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Enoch , founding abbot of Strata Marcella
Active: c. 1170
According to Gerald of Wales, Enoch founded a community of nuns at Llansanffraid and subsequently engaged in an illicit affair with one of the nuns who duly became pregnant. Enoch later repented of his wrongdoings. Gerald's account of Enoch's antics cannot be wholly relied upon and he may simply have intended the story to serve as a warning of the perils involved in looking after a female community; or he may have wished to entertain (Cartwright).
Gerald of Wales records the 'downfall' of an abbot (Enoch) in three of his works - the Speculum Ecclesiae, the Gemma Ecclesiastica and the Journey through Wales. Each of the versions varies and as Jane Cartwright argues, these discrepancies and inconsistencies undermine our confidence in Gerald 'as an historically rigorous record.'
The following account of Enoch's activities is given in the Gemma Ecclesiastica:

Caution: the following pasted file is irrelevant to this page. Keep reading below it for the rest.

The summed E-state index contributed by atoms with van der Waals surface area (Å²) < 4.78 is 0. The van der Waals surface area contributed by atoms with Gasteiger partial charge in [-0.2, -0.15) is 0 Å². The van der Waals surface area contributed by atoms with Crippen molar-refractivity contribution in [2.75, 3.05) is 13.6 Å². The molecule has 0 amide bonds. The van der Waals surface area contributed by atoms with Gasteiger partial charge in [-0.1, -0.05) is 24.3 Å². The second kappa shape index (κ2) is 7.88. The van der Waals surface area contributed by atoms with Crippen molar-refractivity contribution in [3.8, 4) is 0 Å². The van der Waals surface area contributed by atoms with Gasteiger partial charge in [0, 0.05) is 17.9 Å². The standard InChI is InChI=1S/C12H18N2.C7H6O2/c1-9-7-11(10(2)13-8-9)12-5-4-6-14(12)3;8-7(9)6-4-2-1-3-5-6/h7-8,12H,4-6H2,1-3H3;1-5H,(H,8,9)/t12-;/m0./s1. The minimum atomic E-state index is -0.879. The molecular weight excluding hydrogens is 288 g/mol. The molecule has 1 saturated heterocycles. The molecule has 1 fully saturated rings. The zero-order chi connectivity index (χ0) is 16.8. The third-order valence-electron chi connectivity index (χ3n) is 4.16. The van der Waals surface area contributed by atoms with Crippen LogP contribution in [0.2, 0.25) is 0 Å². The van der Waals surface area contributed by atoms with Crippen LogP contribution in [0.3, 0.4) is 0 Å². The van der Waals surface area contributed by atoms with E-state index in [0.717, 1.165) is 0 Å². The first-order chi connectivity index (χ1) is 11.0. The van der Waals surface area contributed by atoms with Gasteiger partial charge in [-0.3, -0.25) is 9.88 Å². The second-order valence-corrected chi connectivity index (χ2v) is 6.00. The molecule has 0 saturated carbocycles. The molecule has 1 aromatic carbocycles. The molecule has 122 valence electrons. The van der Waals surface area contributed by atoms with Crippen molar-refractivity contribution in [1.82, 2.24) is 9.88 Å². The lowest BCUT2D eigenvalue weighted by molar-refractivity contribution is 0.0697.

'There is a story about an abbot Enoch who gathered together in Wales during our own time a group of virgins for the service of Christ. He at length succumbed to temptations and made many of the virgins in the convent pregnant. Finally, he ran around in a comical manner, throwing off the religious habit, and fled with one of the nuns. After he had spent many years in the service of the devil, he at last returned to his Order and the mother-house from which he had fled. The monastery [he returned to] was called Whitland. He was taken back, not without great compunction, and performed his penance with fitting devotion, according to the rigors of the Cistercian rule.'
[trans. J. J. Hagen]
Gerald of Wales (Giraldus Cambrensis), Giraldi Cambresensis Opera, Rolls Series, 21, 8 vols, ed. J. S. Brewer, J. F. Dimock and G. F. Warner (London, 1861-1891) vol. 2, p. 248; vol. 4, pp. 168–169; vol. 6, p. 59